A malfunction in the new national public alert system for mobile devices affected the entire province of Quebec today while in Ontario the test warning messages appeared to be hit and miss.
Shortly after the test was scheduled to reach mobile devices in Ontario, at 1:55 p.m. ET, social media was flooded with messages from people confirming they had received the signal, others who had not and still others who appeared startled or even surprised by it.
A Twitter user, Brent Morris, wrote that some people at his office got the alert on their phones, but he didn’t.
“I guess if the world ends, I’m the last to know,” he quipped.
For those who did receive it the message read, in part, “This is a test of Ontario’s Alert Ready System. There is no danger to your health or safety.”
In Quebec, where the test did not go as planned shortly before 10 a.m., the problem did not originate with cellphone service providers but appears to have occurred between emergency management in the province and Pelmorex Corp., which operates the system, said the CRTC’s Patricia Valladao.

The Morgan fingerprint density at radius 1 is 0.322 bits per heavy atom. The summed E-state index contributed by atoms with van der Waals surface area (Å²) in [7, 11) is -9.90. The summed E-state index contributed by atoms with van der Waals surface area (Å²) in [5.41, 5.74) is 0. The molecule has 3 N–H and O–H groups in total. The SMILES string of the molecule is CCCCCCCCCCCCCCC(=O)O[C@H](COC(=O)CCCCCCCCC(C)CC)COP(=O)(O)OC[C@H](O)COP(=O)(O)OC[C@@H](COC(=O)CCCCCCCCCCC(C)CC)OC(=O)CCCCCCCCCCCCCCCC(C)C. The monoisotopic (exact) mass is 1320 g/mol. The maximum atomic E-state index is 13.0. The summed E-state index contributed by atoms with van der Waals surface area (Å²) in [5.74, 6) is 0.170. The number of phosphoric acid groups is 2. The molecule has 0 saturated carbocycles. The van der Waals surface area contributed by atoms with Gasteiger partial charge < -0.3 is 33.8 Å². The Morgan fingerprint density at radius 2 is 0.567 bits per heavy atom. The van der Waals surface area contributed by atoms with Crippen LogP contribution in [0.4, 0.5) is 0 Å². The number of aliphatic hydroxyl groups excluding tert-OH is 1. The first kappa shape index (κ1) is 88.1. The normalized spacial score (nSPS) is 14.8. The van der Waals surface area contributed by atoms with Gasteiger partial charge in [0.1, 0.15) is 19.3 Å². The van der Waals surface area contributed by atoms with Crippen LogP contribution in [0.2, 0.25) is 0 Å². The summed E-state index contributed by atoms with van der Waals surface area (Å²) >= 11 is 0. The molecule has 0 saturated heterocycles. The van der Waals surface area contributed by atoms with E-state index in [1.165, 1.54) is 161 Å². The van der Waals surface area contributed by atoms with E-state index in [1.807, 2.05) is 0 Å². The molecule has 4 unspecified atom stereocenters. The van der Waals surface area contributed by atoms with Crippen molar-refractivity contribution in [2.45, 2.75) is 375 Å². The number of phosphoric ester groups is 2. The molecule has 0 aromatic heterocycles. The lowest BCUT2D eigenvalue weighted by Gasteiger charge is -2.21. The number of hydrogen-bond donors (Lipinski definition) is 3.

Valladao said,”The alerts are actually coming from the emergency management in the region and then it goes to Pelmorex.”
In an email to The Canadian Press, Pelmorex issued a statement explaining what happened.
“A space incorrectly included in the coding prevented the Alert Ready System from sending the Quebec test message to compatible wireless devices earlier this morning,” it read, adding the misconfiguration was quickly corrected.
The statement also pointed out the Quebec test “did broadcast successfully on TV and radio.”
In Ontario, the test alerts were also expected to be broadcast across TV and radio airwaves, but in some cases no messages were seen on TV screens.
Valladao pointed out at least it was just a test and not a real emergency. “That’s why they were running tests — to see if something went wrong.”
The tests were being conducted after the Canadian Radio-television and Telecommunications Commission ordered wireless providers to implement the system to distribute warnings of imminent safety threats, such as tornadoes, floods, Amber Alerts or terrorist threats.